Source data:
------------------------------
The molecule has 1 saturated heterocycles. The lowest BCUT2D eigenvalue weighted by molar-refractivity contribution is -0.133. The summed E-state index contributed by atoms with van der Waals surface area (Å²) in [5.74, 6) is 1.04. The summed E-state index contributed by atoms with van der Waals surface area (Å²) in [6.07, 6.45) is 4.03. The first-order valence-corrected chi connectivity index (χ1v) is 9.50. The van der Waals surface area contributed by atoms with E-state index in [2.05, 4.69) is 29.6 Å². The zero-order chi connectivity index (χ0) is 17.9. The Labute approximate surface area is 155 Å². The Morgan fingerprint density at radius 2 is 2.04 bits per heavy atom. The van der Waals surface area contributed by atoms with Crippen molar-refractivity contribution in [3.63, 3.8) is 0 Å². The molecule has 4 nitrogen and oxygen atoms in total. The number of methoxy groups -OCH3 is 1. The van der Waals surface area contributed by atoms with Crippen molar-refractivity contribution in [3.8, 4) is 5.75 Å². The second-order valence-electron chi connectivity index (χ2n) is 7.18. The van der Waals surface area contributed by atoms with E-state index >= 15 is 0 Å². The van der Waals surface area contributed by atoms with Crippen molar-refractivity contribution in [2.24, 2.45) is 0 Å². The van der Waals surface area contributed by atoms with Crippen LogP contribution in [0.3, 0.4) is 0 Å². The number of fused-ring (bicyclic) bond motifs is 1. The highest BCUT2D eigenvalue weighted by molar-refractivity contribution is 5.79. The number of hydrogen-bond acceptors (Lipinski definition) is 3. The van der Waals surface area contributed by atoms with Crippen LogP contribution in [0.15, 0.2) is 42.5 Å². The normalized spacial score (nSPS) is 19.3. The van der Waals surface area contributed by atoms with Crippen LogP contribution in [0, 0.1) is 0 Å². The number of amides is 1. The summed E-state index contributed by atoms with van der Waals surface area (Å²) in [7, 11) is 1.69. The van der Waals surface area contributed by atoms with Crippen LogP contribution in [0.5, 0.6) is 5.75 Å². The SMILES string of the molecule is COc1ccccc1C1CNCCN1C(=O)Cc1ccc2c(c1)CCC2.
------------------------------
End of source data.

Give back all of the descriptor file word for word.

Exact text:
The molecule has 1 saturated heterocycles. The lowest BCUT2D eigenvalue weighted by molar-refractivity contribution is -0.133. The summed E-state index contributed by atoms with van der Waals surface area (Å²) in [5.74, 6) is 1.04. The summed E-state index contributed by atoms with van der Waals surface area (Å²) in [6.07, 6.45) is 4.03. The first-order valence-corrected chi connectivity index (χ1v) is 9.50. The van der Waals surface area contributed by atoms with E-state index in [2.05, 4.69) is 29.6 Å². The zero-order chi connectivity index (χ0) is 17.9. The Labute approximate surface area is 155 Å². The Morgan fingerprint density at radius 2 is 2.04 bits per heavy atom. The van der Waals surface area contributed by atoms with Crippen molar-refractivity contribution in [3.63, 3.8) is 0 Å². The molecule has 4 nitrogen and oxygen atoms in total. The number of methoxy groups -OCH3 is 1. The van der Waals surface area contributed by atoms with Crippen molar-refractivity contribution in [3.8, 4) is 5.75 Å². The second-order valence-electron chi connectivity index (χ2n) is 7.18. The van der Waals surface area contributed by atoms with E-state index >= 15 is 0 Å². The van der Waals surface area contributed by atoms with Crippen molar-refractivity contribution in [2.24, 2.45) is 0 Å². The van der Waals surface area contributed by atoms with Crippen LogP contribution in [0.3, 0.4) is 0 Å². The number of fused-ring (bicyclic) bond motifs is 1. The highest BCUT2D eigenvalue weighted by molar-refractivity contribution is 5.79. The number of hydrogen-bond acceptors (Lipinski definition) is 3. The van der Waals surface area contributed by atoms with Crippen LogP contribution in [0.15, 0.2) is 42.5 Å². The normalized spacial score (nSPS) is 19.3. The van der Waals surface area contributed by atoms with Crippen LogP contribution in [0, 0.1) is 0 Å². The number of amides is 1. The summed E-state index contributed by atoms with van der Waals surface area (Å²) in [7, 11) is 1.69. The van der Waals surface area contributed by atoms with Crippen LogP contribution in [0.5, 0.6) is 5.75 Å². The SMILES string of the molecule is COc1ccccc1C1CNCCN1C(=O)Cc1ccc2c(c1)CCC2.